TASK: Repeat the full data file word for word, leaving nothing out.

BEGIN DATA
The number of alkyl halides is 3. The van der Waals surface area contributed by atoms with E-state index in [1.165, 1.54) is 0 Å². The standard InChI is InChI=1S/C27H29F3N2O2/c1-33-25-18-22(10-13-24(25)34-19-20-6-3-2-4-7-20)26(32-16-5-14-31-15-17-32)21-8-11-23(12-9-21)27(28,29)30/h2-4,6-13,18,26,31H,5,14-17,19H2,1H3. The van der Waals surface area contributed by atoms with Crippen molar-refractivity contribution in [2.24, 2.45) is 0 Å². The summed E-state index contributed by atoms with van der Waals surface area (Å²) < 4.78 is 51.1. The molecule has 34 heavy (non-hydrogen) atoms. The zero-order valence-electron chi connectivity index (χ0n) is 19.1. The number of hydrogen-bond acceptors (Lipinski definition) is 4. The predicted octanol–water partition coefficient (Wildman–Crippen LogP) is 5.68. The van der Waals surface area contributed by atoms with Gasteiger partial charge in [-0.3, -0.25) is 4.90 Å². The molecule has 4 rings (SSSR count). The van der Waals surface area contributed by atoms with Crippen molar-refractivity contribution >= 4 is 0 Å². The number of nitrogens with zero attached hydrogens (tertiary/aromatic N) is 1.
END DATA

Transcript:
The number of alkyl halides is 3. The van der Waals surface area contributed by atoms with E-state index in [1.165, 1.54) is 0 Å². The standard InChI is InChI=1S/C27H29F3N2O2/c1-33-25-18-22(10-13-24(25)34-19-20-6-3-2-4-7-20)26(32-16-5-14-31-15-17-32)21-8-11-23(12-9-21)27(28,29)30/h2-4,6-13,18,26,31H,5,14-17,19H2,1H3. The van der Waals surface area contributed by atoms with Crippen molar-refractivity contribution in [2.24, 2.45) is 0 Å². The summed E-state index contributed by atoms with van der Waals surface area (Å²) < 4.78 is 51.1. The molecule has 34 heavy (non-hydrogen) atoms. The zero-order valence-electron chi connectivity index (χ0n) is 19.1. The number of hydrogen-bond acceptors (Lipinski definition) is 4. The predicted octanol–water partition coefficient (Wildman–Crippen LogP) is 5.68. The van der Waals surface area contributed by atoms with Gasteiger partial charge in [-0.3, -0.25) is 4.90 Å². The molecule has 4 rings (SSSR count). The van der Waals surface area contributed by atoms with Crippen molar-refractivity contribution >= 4 is 0 Å². The number of nitrogens with zero attached hydrogens (tertiary/aromatic N) is 1.